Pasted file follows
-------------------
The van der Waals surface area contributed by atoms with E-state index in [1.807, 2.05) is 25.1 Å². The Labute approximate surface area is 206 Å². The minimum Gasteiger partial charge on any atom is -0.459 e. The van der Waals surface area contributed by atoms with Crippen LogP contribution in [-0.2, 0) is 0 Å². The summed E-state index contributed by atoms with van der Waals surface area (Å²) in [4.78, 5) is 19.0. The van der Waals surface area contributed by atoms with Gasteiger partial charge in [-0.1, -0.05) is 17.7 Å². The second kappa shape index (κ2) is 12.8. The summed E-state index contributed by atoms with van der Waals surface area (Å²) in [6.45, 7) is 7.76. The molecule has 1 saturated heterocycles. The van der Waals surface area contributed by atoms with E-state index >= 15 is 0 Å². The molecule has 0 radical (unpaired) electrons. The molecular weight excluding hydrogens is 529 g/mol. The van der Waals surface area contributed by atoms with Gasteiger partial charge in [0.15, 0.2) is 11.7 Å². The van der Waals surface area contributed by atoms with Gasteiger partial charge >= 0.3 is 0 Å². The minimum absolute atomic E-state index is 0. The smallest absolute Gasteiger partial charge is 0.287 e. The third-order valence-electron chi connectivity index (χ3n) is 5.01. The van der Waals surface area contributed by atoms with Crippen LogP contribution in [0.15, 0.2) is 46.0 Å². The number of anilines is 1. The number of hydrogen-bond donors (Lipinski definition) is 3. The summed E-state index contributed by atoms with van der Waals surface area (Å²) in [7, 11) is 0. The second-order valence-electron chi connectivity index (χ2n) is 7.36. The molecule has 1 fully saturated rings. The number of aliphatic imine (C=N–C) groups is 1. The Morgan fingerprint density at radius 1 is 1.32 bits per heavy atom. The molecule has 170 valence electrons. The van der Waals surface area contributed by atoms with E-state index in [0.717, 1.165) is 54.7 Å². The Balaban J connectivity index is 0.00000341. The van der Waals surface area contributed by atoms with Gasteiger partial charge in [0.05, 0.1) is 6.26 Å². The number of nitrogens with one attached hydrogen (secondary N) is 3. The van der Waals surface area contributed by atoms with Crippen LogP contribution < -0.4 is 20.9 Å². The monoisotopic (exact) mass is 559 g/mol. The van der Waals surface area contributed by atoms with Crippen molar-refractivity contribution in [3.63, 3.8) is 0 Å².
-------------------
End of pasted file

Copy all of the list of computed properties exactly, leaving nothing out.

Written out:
The van der Waals surface area contributed by atoms with E-state index in [1.807, 2.05) is 25.1 Å². The Labute approximate surface area is 206 Å². The minimum Gasteiger partial charge on any atom is -0.459 e. The van der Waals surface area contributed by atoms with Crippen LogP contribution in [-0.2, 0) is 0 Å². The summed E-state index contributed by atoms with van der Waals surface area (Å²) in [4.78, 5) is 19.0. The van der Waals surface area contributed by atoms with Gasteiger partial charge in [-0.1, -0.05) is 17.7 Å². The second kappa shape index (κ2) is 12.8. The summed E-state index contributed by atoms with van der Waals surface area (Å²) in [6.45, 7) is 7.76. The molecule has 1 saturated heterocycles. The van der Waals surface area contributed by atoms with E-state index >= 15 is 0 Å². The molecule has 0 radical (unpaired) electrons. The molecular weight excluding hydrogens is 529 g/mol. The van der Waals surface area contributed by atoms with Gasteiger partial charge in [0.15, 0.2) is 11.7 Å². The van der Waals surface area contributed by atoms with Gasteiger partial charge >= 0.3 is 0 Å². The minimum absolute atomic E-state index is 0. The smallest absolute Gasteiger partial charge is 0.287 e. The third-order valence-electron chi connectivity index (χ3n) is 5.01. The van der Waals surface area contributed by atoms with Crippen LogP contribution in [0.15, 0.2) is 46.0 Å². The number of anilines is 1. The number of hydrogen-bond donors (Lipinski definition) is 3. The summed E-state index contributed by atoms with van der Waals surface area (Å²) in [7, 11) is 0. The second-order valence-electron chi connectivity index (χ2n) is 7.36. The molecule has 1 fully saturated rings. The number of aliphatic imine (C=N–C) groups is 1. The Morgan fingerprint density at radius 1 is 1.32 bits per heavy atom. The molecule has 170 valence electrons. The van der Waals surface area contributed by atoms with E-state index in [0.717, 1.165) is 54.7 Å². The Balaban J connectivity index is 0.00000341. The van der Waals surface area contributed by atoms with Gasteiger partial charge in [0.05, 0.1) is 6.26 Å². The number of nitrogens with one attached hydrogen (secondary N) is 3. The van der Waals surface area contributed by atoms with Crippen LogP contribution < -0.4 is 20.9 Å². The monoisotopic (exact) mass is 559 g/mol. The van der Waals surface area contributed by atoms with Crippen molar-refractivity contribution in [3.63, 3.8) is 0 Å².